Stendhal at his best: A 'worthless' historian





I didn't follow Julien Sorel into the military or the seminary but I have stayed with his creator, Henri Beyle - better known by his nom de plume, Stendhal - throughout my life. I have just rediscovered his novel "The Red and the Black" in a pungent new translation.

"R&B," as it is known to fans, has been regarded as a classic for 150 years and still crosses cultural boundaries with ease. I first read it in church, holding it concealed in the dust jacket of a Bible, arguably a gambit worthy of the adventurous rascal Julien himself.

It does not bother me that Stendhal is highly unreliable as a chronicler of 19th century Europe, even though his stories take place amid much of that period's chaos. Nor did it bother him. "I make no claim to veracity except in matters that touched my feelings," he once wrote. He had no patience with place names or dates.

The Austrian novelist and critic Stefan Zweig is more direct. "Few writers have lied as much or taken such pleasure in mystifying the world as Stendhal," he asserted in an essay on the French author. Paradoxically, he added, "few writers have spoken the truth better and more profoundly than he."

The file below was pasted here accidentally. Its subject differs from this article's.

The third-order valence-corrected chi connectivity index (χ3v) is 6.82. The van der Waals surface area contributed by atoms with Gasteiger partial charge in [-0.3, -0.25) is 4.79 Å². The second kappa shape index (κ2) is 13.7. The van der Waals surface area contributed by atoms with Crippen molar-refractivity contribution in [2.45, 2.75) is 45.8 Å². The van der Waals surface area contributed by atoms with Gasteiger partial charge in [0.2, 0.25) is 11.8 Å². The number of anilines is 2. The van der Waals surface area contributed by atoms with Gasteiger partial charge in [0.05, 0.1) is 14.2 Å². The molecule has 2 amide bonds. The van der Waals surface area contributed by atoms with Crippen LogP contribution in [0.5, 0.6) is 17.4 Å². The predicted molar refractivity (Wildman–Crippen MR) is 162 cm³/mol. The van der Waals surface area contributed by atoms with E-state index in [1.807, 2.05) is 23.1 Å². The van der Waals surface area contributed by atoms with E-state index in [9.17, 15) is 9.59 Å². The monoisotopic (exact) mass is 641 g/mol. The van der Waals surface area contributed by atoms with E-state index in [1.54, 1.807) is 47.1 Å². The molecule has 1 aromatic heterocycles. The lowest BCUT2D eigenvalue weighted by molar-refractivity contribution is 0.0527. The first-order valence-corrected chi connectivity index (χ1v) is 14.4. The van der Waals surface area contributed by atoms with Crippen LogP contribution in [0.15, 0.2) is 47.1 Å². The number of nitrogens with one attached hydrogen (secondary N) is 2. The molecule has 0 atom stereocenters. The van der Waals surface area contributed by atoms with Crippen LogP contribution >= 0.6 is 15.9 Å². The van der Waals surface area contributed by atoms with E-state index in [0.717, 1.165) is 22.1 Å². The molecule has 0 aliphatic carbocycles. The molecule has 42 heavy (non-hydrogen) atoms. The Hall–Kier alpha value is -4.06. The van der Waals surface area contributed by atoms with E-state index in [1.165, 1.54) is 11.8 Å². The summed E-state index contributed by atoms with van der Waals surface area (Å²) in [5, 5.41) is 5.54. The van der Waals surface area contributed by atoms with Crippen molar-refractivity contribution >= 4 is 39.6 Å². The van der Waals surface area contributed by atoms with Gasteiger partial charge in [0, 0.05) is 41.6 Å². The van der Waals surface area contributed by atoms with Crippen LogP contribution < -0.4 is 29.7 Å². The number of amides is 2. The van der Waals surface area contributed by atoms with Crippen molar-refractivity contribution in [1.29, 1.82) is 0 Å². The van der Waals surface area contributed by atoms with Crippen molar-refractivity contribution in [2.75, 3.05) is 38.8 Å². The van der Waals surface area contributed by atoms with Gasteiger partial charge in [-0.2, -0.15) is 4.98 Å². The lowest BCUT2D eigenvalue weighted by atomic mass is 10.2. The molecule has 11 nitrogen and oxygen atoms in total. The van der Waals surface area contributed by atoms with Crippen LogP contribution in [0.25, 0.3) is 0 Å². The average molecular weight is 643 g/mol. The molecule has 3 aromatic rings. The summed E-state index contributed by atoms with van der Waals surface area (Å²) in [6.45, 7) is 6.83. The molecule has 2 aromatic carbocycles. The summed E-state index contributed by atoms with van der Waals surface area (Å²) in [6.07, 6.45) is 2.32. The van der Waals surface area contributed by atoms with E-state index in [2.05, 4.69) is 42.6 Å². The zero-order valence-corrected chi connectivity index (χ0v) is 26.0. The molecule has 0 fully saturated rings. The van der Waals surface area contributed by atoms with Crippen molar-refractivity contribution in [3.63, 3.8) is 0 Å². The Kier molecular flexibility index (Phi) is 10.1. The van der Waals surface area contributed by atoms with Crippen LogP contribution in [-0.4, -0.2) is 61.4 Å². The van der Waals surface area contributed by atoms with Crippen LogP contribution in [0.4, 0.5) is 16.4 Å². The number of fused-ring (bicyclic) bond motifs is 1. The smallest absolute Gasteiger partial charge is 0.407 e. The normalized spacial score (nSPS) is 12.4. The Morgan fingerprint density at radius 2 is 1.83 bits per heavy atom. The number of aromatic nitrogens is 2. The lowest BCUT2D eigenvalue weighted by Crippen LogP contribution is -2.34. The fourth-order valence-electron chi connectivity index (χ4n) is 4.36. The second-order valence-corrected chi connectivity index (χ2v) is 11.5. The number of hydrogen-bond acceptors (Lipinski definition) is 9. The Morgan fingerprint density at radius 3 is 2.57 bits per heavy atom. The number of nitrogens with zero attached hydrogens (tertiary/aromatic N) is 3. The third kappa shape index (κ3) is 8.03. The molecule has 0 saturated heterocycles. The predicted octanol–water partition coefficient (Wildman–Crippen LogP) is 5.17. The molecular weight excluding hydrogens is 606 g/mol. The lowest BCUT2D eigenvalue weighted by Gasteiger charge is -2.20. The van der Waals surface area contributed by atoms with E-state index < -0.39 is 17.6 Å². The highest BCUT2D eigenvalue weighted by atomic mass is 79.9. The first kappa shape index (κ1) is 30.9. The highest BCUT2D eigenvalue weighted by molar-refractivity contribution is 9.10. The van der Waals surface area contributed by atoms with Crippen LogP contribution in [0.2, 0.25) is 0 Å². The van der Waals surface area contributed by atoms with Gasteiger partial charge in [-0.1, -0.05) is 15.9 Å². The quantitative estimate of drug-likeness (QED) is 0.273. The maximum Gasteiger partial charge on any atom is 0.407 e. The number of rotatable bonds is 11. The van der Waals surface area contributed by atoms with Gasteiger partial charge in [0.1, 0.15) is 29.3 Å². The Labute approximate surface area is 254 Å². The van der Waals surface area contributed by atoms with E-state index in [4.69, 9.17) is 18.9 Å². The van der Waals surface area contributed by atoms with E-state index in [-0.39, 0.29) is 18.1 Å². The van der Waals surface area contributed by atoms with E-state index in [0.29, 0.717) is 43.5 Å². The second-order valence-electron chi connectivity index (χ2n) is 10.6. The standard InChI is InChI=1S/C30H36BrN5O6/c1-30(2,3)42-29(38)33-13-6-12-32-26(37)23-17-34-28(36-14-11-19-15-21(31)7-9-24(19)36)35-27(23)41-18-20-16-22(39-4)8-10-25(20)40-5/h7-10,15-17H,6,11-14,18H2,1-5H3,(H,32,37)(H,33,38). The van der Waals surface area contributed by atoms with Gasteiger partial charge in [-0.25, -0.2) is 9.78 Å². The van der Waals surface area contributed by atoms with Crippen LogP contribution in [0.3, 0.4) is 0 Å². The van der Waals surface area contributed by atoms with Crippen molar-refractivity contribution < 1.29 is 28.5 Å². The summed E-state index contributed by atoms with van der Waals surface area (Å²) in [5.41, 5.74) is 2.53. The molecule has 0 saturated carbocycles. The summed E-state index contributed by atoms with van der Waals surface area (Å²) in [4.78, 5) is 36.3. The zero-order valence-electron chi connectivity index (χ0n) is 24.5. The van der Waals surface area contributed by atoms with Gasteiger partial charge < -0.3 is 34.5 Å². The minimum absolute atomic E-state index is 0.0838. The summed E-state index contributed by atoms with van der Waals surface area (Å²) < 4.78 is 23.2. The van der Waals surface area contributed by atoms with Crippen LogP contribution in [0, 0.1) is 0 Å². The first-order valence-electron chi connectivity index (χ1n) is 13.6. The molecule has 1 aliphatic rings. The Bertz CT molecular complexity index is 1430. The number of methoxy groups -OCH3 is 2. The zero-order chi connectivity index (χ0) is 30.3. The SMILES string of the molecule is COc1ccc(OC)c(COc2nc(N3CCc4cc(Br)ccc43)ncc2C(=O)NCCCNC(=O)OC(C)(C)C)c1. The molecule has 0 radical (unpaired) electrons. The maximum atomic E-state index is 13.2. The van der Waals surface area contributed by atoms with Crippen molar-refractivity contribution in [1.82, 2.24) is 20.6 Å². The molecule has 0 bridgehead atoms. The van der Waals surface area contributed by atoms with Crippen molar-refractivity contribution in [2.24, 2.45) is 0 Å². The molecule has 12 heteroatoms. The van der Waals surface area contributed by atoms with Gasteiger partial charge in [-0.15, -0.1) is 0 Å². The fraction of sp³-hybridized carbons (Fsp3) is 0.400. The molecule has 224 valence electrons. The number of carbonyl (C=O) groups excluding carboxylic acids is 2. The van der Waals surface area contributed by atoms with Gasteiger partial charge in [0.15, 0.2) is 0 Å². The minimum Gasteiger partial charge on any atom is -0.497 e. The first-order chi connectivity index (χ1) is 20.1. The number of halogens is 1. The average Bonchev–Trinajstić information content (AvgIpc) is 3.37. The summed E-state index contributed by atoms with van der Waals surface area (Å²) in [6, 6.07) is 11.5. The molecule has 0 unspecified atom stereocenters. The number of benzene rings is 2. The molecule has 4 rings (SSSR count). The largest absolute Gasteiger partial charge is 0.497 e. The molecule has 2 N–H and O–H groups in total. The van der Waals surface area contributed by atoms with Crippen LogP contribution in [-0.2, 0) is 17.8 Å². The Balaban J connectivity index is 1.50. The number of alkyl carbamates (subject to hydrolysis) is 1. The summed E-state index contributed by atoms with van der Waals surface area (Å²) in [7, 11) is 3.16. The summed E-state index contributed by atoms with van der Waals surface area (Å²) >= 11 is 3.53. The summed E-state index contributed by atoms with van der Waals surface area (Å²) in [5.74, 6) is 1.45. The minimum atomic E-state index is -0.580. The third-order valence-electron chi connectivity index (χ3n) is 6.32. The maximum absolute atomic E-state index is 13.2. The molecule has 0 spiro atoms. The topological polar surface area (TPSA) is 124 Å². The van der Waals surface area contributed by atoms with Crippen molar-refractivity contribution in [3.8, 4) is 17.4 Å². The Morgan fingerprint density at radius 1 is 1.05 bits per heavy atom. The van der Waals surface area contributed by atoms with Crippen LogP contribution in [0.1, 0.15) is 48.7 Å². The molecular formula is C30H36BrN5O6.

What mattered to Stendhal were the private thoughts and telling details of his colorful characters, such as a woman's furtive gesture or tone of voice. His lovers' hand-squeezes and withdrawals go on for paragraphs.

All of Stendhal's big novels make use of inner monologue to get inside the heads of the protagonists. Out of this technique emerged the psychological novel as we know it, winning the praise of Balzac and Zola, and influencing such masters as Dostoevsky. It was Zola who called Stendhal "the father of us all."

Now "The Red and the Black" is getting a new lease on life with an updated English-language version by the renowned translator Burton Raffel. His version has all but replaced the decorous text produced in the 1920s by the Scottish-born writer-translator C.K. Scott-Moncrieff....


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